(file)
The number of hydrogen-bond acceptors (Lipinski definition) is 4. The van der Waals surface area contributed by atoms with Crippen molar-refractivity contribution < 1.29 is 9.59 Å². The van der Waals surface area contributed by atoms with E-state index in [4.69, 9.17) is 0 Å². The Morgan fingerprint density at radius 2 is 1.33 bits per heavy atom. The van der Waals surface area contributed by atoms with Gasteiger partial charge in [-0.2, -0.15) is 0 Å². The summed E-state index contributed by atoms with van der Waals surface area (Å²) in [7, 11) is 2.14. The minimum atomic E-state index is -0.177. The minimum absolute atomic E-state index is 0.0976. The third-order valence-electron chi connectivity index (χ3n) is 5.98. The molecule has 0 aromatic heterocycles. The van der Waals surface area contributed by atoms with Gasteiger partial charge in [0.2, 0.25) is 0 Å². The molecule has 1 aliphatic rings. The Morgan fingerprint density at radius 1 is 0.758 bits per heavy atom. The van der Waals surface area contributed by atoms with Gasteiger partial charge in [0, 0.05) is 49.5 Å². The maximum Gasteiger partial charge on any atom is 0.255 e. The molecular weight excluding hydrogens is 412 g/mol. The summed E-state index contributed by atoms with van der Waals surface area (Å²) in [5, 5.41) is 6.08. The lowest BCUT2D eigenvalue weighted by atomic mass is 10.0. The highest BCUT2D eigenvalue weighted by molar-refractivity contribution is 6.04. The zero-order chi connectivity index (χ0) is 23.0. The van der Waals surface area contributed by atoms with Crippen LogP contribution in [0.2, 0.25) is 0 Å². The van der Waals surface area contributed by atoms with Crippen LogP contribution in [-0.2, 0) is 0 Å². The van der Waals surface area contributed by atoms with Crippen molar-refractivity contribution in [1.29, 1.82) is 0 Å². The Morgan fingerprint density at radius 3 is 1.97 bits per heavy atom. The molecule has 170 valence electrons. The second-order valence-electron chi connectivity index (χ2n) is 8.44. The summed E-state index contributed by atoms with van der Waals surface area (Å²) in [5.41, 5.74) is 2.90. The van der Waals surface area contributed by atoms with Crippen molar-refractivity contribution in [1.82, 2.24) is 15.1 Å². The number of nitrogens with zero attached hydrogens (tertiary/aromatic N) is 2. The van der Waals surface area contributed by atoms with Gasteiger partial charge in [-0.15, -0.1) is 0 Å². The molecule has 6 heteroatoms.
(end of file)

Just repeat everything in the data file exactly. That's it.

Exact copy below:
The number of hydrogen-bond acceptors (Lipinski definition) is 4. The van der Waals surface area contributed by atoms with Crippen molar-refractivity contribution < 1.29 is 9.59 Å². The van der Waals surface area contributed by atoms with E-state index in [4.69, 9.17) is 0 Å². The Morgan fingerprint density at radius 2 is 1.33 bits per heavy atom. The van der Waals surface area contributed by atoms with Gasteiger partial charge in [-0.2, -0.15) is 0 Å². The summed E-state index contributed by atoms with van der Waals surface area (Å²) in [7, 11) is 2.14. The minimum atomic E-state index is -0.177. The minimum absolute atomic E-state index is 0.0976. The third-order valence-electron chi connectivity index (χ3n) is 5.98. The molecule has 0 aromatic heterocycles. The van der Waals surface area contributed by atoms with Gasteiger partial charge in [0.2, 0.25) is 0 Å². The molecule has 1 aliphatic rings. The Morgan fingerprint density at radius 1 is 0.758 bits per heavy atom. The van der Waals surface area contributed by atoms with Gasteiger partial charge in [0, 0.05) is 49.5 Å². The maximum Gasteiger partial charge on any atom is 0.255 e. The molecular weight excluding hydrogens is 412 g/mol. The summed E-state index contributed by atoms with van der Waals surface area (Å²) in [5, 5.41) is 6.08. The lowest BCUT2D eigenvalue weighted by atomic mass is 10.0. The highest BCUT2D eigenvalue weighted by molar-refractivity contribution is 6.04. The zero-order chi connectivity index (χ0) is 23.0. The van der Waals surface area contributed by atoms with Crippen LogP contribution in [0.2, 0.25) is 0 Å². The van der Waals surface area contributed by atoms with Crippen LogP contribution in [-0.2, 0) is 0 Å². The van der Waals surface area contributed by atoms with Crippen molar-refractivity contribution in [1.29, 1.82) is 0 Å². The Morgan fingerprint density at radius 3 is 1.97 bits per heavy atom. The molecule has 170 valence electrons. The second-order valence-electron chi connectivity index (χ2n) is 8.44. The summed E-state index contributed by atoms with van der Waals surface area (Å²) in [5.41, 5.74) is 2.90. The van der Waals surface area contributed by atoms with Crippen molar-refractivity contribution in [1.82, 2.24) is 15.1 Å². The number of nitrogens with zero attached hydrogens (tertiary/aromatic N) is 2. The van der Waals surface area contributed by atoms with Gasteiger partial charge in [-0.15, -0.1) is 0 Å². The molecule has 6 heteroatoms.